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J Vet Diagn Invest. 1989 Oct;1(4):288-94.

Cultural and biochemical characterization of Actinobacillus and Actinobacillus-like species from ram lambs with epididymitis.

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  • 1Department of Veterinary Microbiology and Parasitology, Texas Veterinary Medical Center, Texas A&M University, College Station 77843-4467.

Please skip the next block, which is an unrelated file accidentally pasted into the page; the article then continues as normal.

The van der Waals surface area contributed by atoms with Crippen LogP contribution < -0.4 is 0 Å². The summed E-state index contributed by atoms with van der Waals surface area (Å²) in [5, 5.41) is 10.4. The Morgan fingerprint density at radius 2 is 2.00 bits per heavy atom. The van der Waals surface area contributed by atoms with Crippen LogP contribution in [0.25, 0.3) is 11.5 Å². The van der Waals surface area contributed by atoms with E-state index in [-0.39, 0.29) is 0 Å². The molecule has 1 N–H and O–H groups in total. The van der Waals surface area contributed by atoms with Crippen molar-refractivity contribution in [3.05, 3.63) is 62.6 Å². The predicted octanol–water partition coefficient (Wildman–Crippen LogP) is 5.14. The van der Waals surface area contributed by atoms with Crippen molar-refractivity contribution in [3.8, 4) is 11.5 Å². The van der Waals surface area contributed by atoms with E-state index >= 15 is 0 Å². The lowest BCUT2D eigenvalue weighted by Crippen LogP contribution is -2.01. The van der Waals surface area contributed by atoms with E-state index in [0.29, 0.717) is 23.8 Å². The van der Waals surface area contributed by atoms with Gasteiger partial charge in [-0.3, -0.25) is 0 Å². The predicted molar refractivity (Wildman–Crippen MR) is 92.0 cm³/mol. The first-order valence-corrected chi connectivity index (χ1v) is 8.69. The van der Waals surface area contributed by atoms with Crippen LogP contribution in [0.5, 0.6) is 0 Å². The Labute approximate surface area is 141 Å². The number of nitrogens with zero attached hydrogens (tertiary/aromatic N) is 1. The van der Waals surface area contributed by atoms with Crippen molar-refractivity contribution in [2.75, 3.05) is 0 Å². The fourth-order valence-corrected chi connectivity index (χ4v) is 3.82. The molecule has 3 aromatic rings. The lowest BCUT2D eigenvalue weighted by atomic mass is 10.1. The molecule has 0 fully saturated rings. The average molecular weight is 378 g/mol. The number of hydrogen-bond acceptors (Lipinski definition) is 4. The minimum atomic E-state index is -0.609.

Cellular, colonial, cultural, and biochemical characteristics of 25 field strains of gram-negative pleomorphic bacilli from rams with epididymitis were compared with Actinobacillus actinomycetemcomitans American Type Culture Collection (ATCC) strain 29522 and Actinobacillus seminis ATCC strain 15768. Three field strains were identified as A. actinomycetemcomitans, 15 as A. seminis, and 2 as Haemophilus agni; however, 5 strains (3 in group A and 2 in group B) were not identified as species in the genera Actinobacillus, Haemophilus, or Pasteurella based on the taxonomic criteria in Bergey's manual of systematic bacteriology. The 5 Actinobacillus-like organisms in groups A and B were predominantly gram-negative coccobacilli and exhibited less pleomorphism than the 2 Actinobacillus species. The colonial morphologies of groups A and B were similar to the 2 Actinobacillus species but were smaller in diameter and had a pale yellow color. Groups A and B, like the actinobacilli, were facultative anaerobic and capnophilic, did not grow on MacConkey agar, and were catalase-positive and oxidase-positive. Group A reduced nitrate but group B did not. The A. seminis strains utilized ornithine, and group A utilized arginine; but group B did not utilize either ornithine or arginine. All strains failed to utilize lysine or tryptophane. All strains produced acid but no gas from glucose, and the utilization of other carbohydrates varied markedly both between and within the 5 groups of bacteria.(ABSTRACT TRUNCATED AT 250 WORDS)

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